Boxing gyms are never located in the swankiest parts of town and Arnie's Gym, a converted carpet mill in Failsworth, Manchester, is no exception.
It is run by the engaging Anthony "Arnie" Farnell, a former boxer himself, and the trainer charged with turning light-welterweight Frankie Gavin – the only British fighter ever to hold a world amateur title and a young man considered by some astute judges to be potentially the best of his generation (a generation that includes Amir Khan) – into a professional world champion.
I made my way to Arnie's place recently. Outside, swirling snow and litter added to the desolate look. Even a mangy dog hurried by. You'd never know that great careers are plotted in this building, but they are. The carpet mill has become a dream factory.
At 10 in the morning, though, it was too cold to dream. Empty boxing gyms are like walk-in freezers. Then Arnie arrived and turned on the heaters. One by one, his fighters came in. And when I left a couple of hours later, the place was steaming; a fug of artificial heating, adrenalin, testosterone and sweat. In the middle of the fug was Gavin, shadow-boxing furiously in between bursts of Brummie banter. He is still only 24, this irrepressible southpaw, and he fights tonight at Wembley Arena, on the Kevin Mitchell undercard. His opponent is a tough, experienced Irishman, Peter McDonagh. It could be a hell of a scrap, and it represents a step up in class for Gavin. But even with Uri Geller reportedly helping his opponent, Gavin should win.
A million pounds is a conservative estimate of what he might already have earned had he turned pro with an Olympic gold medal in his locker, or more likely on his mum's wall in Yardley, Birmingham. It is 18 months since arrant mismanagement resulted in Gavin not even making the weight for Beijing, where as world amateur lightweight champion he would have been one of Britain's strongest medal contenders, and the episode still rankles. He begged to be allowed to fight at light-welterweight, but it was insisted that he make the 60kg lightweight mark, and he was fed wine gums to give him energy while his fluid intake was limited. Nobody ever won a gold medal on wine gums.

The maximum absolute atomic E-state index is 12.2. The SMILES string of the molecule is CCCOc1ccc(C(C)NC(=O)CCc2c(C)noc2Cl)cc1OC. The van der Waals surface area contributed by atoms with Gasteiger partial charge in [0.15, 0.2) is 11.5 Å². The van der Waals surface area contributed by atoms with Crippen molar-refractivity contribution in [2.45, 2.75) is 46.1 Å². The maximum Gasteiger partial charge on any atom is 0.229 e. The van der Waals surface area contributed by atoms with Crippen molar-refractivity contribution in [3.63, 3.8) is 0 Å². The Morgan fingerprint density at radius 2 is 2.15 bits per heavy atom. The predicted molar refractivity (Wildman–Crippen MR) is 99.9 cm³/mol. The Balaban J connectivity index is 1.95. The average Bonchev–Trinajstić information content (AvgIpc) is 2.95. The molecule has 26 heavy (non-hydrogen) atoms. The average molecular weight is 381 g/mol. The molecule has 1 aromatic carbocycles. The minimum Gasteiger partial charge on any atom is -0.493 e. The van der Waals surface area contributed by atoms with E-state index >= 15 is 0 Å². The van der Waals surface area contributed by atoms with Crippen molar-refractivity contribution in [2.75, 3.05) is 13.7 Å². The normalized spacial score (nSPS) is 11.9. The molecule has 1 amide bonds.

But maybe this incompetence did him a favour. Gavin thinks that if he'd won the Olympic title he might have stayed amateur to defend it on home soil in 2012. As it was, he turned pro, put himself in the much safer stewardship of promoter Frank Warren, and is now well on his way to that first million. A convincing defeat of the dangerous McDonagh will accelerate the process. But more significantly, Gavin expects to be fighting for a world title inside three years. Maybe Khan's world title, which would tickle Warren, who so carefully guided Khan to the top and then got dumped.
Meanwhile, can any sport match boxing for what the newspapers describe as "human interest" stories? Gavin's is already a colourful version of the classic boxer's tale: the feckless dad, the mum who held down three cleaning jobs and shifts as a dinner-lady to put food on the table, the granny (regrettably dead now) who used to sit ringside urging him on, the umpteen suspensions from Archbishop Ilsley school. "I get invited back there now," he told me, with pride and amusement, that morning at Arnie's place. A less welcome overture came from his estranged dad. Now that the son is successful the father has tried to make contact. "But I'm not one bit interested," Gavin told me. "He never showed one bit of interest in me as a kid. I wouldn't give him the time of day."
It was a rare dip in otherwise relentless chirpiness. His nickname is "Funtime": as a kid he and his mates used to tamper with the signs to Birmingham Airport, and watch motorists sail off in the wrong direction. But he's on the right road himself now, thanks to a steady relationship. He met Ria when he was 18; she was 15. "I needed someone younger because I was so immature," he admitted cheerfully. "At 18 I was still on the streets kicking a football around, but not drinking or nothing. I never had a drink till I was 19." Their son, Thomas, is just over a year old, not walking yet but already punching. "Watching him being born was the best buzz ever," Gavin told me. "Even better than winning a fight ... but only just."
Gavin v McDonagh is part of the "Night of the Champions" show at the Wembley Arena tonight. Tickets from See Tickets on 0871 220 0260, or watch live and in HD on Sky Sports.